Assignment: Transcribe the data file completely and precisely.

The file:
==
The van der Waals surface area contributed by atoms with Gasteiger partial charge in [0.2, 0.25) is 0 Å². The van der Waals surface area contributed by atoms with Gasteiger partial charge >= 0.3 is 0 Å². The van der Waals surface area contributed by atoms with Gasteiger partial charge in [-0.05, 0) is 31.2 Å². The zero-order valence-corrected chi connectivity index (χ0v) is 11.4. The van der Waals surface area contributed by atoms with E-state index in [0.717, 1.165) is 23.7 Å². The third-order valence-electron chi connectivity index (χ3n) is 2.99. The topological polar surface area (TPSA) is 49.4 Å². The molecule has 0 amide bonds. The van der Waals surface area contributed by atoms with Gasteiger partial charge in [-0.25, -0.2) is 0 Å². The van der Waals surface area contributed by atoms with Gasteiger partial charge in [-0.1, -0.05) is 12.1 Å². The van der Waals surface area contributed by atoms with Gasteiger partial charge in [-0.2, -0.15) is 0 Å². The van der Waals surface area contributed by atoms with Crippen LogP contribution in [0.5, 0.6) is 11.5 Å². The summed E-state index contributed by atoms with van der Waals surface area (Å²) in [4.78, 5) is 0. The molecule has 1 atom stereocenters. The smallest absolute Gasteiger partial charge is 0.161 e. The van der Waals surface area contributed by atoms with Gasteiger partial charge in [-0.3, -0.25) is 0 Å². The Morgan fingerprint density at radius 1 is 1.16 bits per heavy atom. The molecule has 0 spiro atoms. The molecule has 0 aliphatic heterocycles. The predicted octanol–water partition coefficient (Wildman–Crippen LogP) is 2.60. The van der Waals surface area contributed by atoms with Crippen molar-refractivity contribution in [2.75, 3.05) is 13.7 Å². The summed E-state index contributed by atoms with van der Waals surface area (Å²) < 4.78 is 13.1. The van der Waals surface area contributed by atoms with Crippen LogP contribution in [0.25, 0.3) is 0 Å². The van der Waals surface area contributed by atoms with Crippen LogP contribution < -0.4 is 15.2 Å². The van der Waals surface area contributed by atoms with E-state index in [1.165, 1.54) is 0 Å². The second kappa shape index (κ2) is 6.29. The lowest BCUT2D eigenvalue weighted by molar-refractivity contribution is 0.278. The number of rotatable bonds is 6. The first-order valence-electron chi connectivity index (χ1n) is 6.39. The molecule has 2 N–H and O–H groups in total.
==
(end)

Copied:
The van der Waals surface area contributed by atoms with Gasteiger partial charge in [0.2, 0.25) is 0 Å². The van der Waals surface area contributed by atoms with Gasteiger partial charge >= 0.3 is 0 Å². The van der Waals surface area contributed by atoms with Gasteiger partial charge in [-0.05, 0) is 31.2 Å². The zero-order valence-corrected chi connectivity index (χ0v) is 11.4. The van der Waals surface area contributed by atoms with E-state index in [0.717, 1.165) is 23.7 Å². The third-order valence-electron chi connectivity index (χ3n) is 2.99. The topological polar surface area (TPSA) is 49.4 Å². The molecule has 0 amide bonds. The van der Waals surface area contributed by atoms with Gasteiger partial charge in [-0.25, -0.2) is 0 Å². The van der Waals surface area contributed by atoms with Gasteiger partial charge in [-0.1, -0.05) is 12.1 Å². The van der Waals surface area contributed by atoms with Gasteiger partial charge in [-0.2, -0.15) is 0 Å². The van der Waals surface area contributed by atoms with Crippen LogP contribution in [0.5, 0.6) is 11.5 Å². The summed E-state index contributed by atoms with van der Waals surface area (Å²) in [4.78, 5) is 0. The molecule has 1 atom stereocenters. The smallest absolute Gasteiger partial charge is 0.161 e. The van der Waals surface area contributed by atoms with Gasteiger partial charge in [-0.3, -0.25) is 0 Å². The Morgan fingerprint density at radius 1 is 1.16 bits per heavy atom. The molecule has 0 spiro atoms. The molecule has 0 aliphatic heterocycles. The predicted octanol–water partition coefficient (Wildman–Crippen LogP) is 2.60. The van der Waals surface area contributed by atoms with Crippen molar-refractivity contribution in [2.75, 3.05) is 13.7 Å². The summed E-state index contributed by atoms with van der Waals surface area (Å²) < 4.78 is 13.1. The van der Waals surface area contributed by atoms with Crippen LogP contribution in [0.25, 0.3) is 0 Å². The van der Waals surface area contributed by atoms with Crippen LogP contribution < -0.4 is 15.2 Å². The van der Waals surface area contributed by atoms with E-state index in [1.165, 1.54) is 0 Å². The second kappa shape index (κ2) is 6.29. The lowest BCUT2D eigenvalue weighted by molar-refractivity contribution is 0.278. The number of rotatable bonds is 6. The first-order valence-electron chi connectivity index (χ1n) is 6.39. The molecule has 2 N–H and O–H groups in total.